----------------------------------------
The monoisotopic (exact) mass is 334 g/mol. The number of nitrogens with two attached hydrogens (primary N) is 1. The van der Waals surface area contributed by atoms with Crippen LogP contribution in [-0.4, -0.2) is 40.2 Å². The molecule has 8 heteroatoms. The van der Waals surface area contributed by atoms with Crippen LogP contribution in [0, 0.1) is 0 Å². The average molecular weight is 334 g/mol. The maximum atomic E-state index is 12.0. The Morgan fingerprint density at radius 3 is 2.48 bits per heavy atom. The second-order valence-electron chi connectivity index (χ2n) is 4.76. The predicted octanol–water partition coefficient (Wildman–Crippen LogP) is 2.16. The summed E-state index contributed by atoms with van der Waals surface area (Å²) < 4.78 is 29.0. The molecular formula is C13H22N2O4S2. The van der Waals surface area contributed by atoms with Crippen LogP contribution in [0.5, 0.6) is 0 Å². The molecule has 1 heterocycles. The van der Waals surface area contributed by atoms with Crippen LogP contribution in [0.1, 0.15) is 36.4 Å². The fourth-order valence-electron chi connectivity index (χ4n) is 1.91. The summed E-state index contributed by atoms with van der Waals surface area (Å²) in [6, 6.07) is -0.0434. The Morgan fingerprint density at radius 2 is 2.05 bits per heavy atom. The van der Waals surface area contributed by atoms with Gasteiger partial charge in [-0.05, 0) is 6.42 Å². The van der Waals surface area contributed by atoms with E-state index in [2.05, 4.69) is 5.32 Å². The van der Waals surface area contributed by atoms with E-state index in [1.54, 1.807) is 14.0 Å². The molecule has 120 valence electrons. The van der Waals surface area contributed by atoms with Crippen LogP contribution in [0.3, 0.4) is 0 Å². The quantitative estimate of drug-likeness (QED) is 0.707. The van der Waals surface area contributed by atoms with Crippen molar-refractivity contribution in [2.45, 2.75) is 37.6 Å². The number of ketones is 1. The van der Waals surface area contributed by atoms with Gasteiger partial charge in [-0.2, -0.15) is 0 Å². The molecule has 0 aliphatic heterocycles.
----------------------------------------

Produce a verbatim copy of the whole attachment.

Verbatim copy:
The monoisotopic (exact) mass is 334 g/mol. The number of nitrogens with two attached hydrogens (primary N) is 1. The van der Waals surface area contributed by atoms with Crippen LogP contribution in [-0.4, -0.2) is 40.2 Å². The molecule has 8 heteroatoms. The van der Waals surface area contributed by atoms with Crippen LogP contribution in [0, 0.1) is 0 Å². The average molecular weight is 334 g/mol. The maximum atomic E-state index is 12.0. The Morgan fingerprint density at radius 3 is 2.48 bits per heavy atom. The second-order valence-electron chi connectivity index (χ2n) is 4.76. The predicted octanol–water partition coefficient (Wildman–Crippen LogP) is 2.16. The summed E-state index contributed by atoms with van der Waals surface area (Å²) < 4.78 is 29.0. The molecular formula is C13H22N2O4S2. The van der Waals surface area contributed by atoms with Crippen LogP contribution in [0.5, 0.6) is 0 Å². The molecule has 1 heterocycles. The van der Waals surface area contributed by atoms with Crippen LogP contribution in [0.1, 0.15) is 36.4 Å². The fourth-order valence-electron chi connectivity index (χ4n) is 1.91. The summed E-state index contributed by atoms with van der Waals surface area (Å²) in [6, 6.07) is -0.0434. The Morgan fingerprint density at radius 2 is 2.05 bits per heavy atom. The van der Waals surface area contributed by atoms with Gasteiger partial charge in [-0.05, 0) is 6.42 Å². The van der Waals surface area contributed by atoms with E-state index in [2.05, 4.69) is 5.32 Å². The van der Waals surface area contributed by atoms with E-state index in [1.54, 1.807) is 14.0 Å². The molecule has 120 valence electrons. The van der Waals surface area contributed by atoms with Crippen LogP contribution in [0.3, 0.4) is 0 Å². The quantitative estimate of drug-likeness (QED) is 0.707. The van der Waals surface area contributed by atoms with Crippen molar-refractivity contribution in [2.45, 2.75) is 37.6 Å². The number of ketones is 1. The van der Waals surface area contributed by atoms with Gasteiger partial charge in [-0.2, -0.15) is 0 Å². The molecule has 0 aliphatic heterocycles.